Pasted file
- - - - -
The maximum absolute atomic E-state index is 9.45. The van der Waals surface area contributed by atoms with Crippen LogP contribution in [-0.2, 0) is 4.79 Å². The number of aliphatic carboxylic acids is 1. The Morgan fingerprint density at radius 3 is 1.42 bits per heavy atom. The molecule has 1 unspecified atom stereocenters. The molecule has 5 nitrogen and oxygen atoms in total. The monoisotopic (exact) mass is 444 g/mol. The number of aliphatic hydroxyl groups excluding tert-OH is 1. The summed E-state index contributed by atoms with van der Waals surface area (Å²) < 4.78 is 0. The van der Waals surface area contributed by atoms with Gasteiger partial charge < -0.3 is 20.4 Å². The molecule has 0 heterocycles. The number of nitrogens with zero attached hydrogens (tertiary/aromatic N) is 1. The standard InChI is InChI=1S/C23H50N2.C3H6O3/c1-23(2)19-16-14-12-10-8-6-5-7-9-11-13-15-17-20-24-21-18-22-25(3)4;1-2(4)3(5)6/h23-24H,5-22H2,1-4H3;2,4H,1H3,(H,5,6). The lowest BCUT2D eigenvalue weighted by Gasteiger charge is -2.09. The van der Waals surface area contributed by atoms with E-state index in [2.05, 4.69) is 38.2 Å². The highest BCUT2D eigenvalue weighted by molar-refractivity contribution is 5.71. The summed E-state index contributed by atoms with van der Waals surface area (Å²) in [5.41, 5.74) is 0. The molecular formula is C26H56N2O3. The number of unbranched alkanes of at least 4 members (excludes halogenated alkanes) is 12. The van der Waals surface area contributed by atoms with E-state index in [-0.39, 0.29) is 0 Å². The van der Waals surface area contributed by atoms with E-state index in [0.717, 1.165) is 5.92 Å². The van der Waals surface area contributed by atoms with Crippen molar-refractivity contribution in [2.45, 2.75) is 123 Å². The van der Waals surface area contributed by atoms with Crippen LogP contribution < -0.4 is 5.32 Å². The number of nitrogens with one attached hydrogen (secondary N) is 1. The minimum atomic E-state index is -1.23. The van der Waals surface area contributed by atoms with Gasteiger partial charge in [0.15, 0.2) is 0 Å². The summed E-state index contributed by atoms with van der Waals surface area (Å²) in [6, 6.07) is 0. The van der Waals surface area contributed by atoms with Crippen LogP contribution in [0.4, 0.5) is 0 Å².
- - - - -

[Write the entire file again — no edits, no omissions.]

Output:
The maximum absolute atomic E-state index is 9.45. The van der Waals surface area contributed by atoms with Crippen LogP contribution in [-0.2, 0) is 4.79 Å². The number of aliphatic carboxylic acids is 1. The Morgan fingerprint density at radius 3 is 1.42 bits per heavy atom. The molecule has 1 unspecified atom stereocenters. The molecule has 5 nitrogen and oxygen atoms in total. The monoisotopic (exact) mass is 444 g/mol. The number of aliphatic hydroxyl groups excluding tert-OH is 1. The summed E-state index contributed by atoms with van der Waals surface area (Å²) < 4.78 is 0. The van der Waals surface area contributed by atoms with Gasteiger partial charge < -0.3 is 20.4 Å². The molecule has 0 heterocycles. The number of nitrogens with zero attached hydrogens (tertiary/aromatic N) is 1. The standard InChI is InChI=1S/C23H50N2.C3H6O3/c1-23(2)19-16-14-12-10-8-6-5-7-9-11-13-15-17-20-24-21-18-22-25(3)4;1-2(4)3(5)6/h23-24H,5-22H2,1-4H3;2,4H,1H3,(H,5,6). The lowest BCUT2D eigenvalue weighted by Gasteiger charge is -2.09. The van der Waals surface area contributed by atoms with E-state index in [2.05, 4.69) is 38.2 Å². The highest BCUT2D eigenvalue weighted by molar-refractivity contribution is 5.71. The summed E-state index contributed by atoms with van der Waals surface area (Å²) in [5.41, 5.74) is 0. The molecular formula is C26H56N2O3. The number of unbranched alkanes of at least 4 members (excludes halogenated alkanes) is 12. The van der Waals surface area contributed by atoms with E-state index in [-0.39, 0.29) is 0 Å². The van der Waals surface area contributed by atoms with E-state index in [0.717, 1.165) is 5.92 Å². The van der Waals surface area contributed by atoms with Crippen molar-refractivity contribution in [2.45, 2.75) is 123 Å². The van der Waals surface area contributed by atoms with Crippen LogP contribution < -0.4 is 5.32 Å². The number of nitrogens with one attached hydrogen (secondary N) is 1. The minimum atomic E-state index is -1.23. The van der Waals surface area contributed by atoms with Gasteiger partial charge in [0.15, 0.2) is 0 Å². The summed E-state index contributed by atoms with van der Waals surface area (Å²) in [6, 6.07) is 0. The van der Waals surface area contributed by atoms with Crippen LogP contribution in [0.4, 0.5) is 0 Å².